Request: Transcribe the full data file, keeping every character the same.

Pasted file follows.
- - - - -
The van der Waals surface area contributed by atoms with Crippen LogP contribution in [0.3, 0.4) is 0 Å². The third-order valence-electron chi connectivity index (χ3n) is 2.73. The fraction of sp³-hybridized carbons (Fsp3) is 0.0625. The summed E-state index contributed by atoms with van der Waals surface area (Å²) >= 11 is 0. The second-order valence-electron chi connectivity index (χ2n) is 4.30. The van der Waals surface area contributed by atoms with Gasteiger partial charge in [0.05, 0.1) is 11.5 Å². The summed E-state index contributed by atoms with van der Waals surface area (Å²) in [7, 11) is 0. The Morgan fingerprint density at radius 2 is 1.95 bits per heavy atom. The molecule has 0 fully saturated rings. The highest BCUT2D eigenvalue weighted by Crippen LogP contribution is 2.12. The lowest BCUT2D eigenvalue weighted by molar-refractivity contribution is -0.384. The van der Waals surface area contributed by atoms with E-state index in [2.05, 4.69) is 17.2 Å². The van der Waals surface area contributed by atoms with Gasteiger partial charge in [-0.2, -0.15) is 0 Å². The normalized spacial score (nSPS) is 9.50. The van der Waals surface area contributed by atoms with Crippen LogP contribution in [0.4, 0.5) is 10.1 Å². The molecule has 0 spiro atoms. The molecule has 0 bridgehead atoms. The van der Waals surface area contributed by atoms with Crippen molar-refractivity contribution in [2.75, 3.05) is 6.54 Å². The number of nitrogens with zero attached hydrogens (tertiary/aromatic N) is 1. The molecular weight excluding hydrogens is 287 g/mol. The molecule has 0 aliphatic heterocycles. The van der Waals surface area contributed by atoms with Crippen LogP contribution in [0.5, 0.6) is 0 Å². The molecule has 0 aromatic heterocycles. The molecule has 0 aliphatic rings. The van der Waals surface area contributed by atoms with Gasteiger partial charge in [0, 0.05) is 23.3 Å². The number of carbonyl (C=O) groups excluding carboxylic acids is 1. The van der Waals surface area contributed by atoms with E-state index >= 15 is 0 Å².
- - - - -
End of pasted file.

The van der Waals surface area contributed by atoms with Crippen LogP contribution in [0.3, 0.4) is 0 Å². The third-order valence-electron chi connectivity index (χ3n) is 2.73. The fraction of sp³-hybridized carbons (Fsp3) is 0.0625. The summed E-state index contributed by atoms with van der Waals surface area (Å²) >= 11 is 0. The second-order valence-electron chi connectivity index (χ2n) is 4.30. The van der Waals surface area contributed by atoms with Gasteiger partial charge in [0.05, 0.1) is 11.5 Å². The summed E-state index contributed by atoms with van der Waals surface area (Å²) in [7, 11) is 0. The Morgan fingerprint density at radius 2 is 1.95 bits per heavy atom. The molecule has 0 fully saturated rings. The highest BCUT2D eigenvalue weighted by Crippen LogP contribution is 2.12. The lowest BCUT2D eigenvalue weighted by molar-refractivity contribution is -0.384. The van der Waals surface area contributed by atoms with E-state index in [2.05, 4.69) is 17.2 Å². The van der Waals surface area contributed by atoms with Gasteiger partial charge in [-0.2, -0.15) is 0 Å². The normalized spacial score (nSPS) is 9.50. The van der Waals surface area contributed by atoms with Crippen LogP contribution in [0.4, 0.5) is 10.1 Å². The molecule has 0 spiro atoms. The molecule has 0 bridgehead atoms. The van der Waals surface area contributed by atoms with Crippen molar-refractivity contribution in [2.75, 3.05) is 6.54 Å². The number of nitrogens with zero attached hydrogens (tertiary/aromatic N) is 1. The molecular weight excluding hydrogens is 287 g/mol. The molecule has 0 aliphatic heterocycles. The van der Waals surface area contributed by atoms with Crippen LogP contribution in [0.5, 0.6) is 0 Å². The molecule has 0 aromatic heterocycles. The molecule has 0 aliphatic rings. The van der Waals surface area contributed by atoms with Gasteiger partial charge in [0, 0.05) is 23.3 Å². The number of carbonyl (C=O) groups excluding carboxylic acids is 1. The van der Waals surface area contributed by atoms with E-state index >= 15 is 0 Å².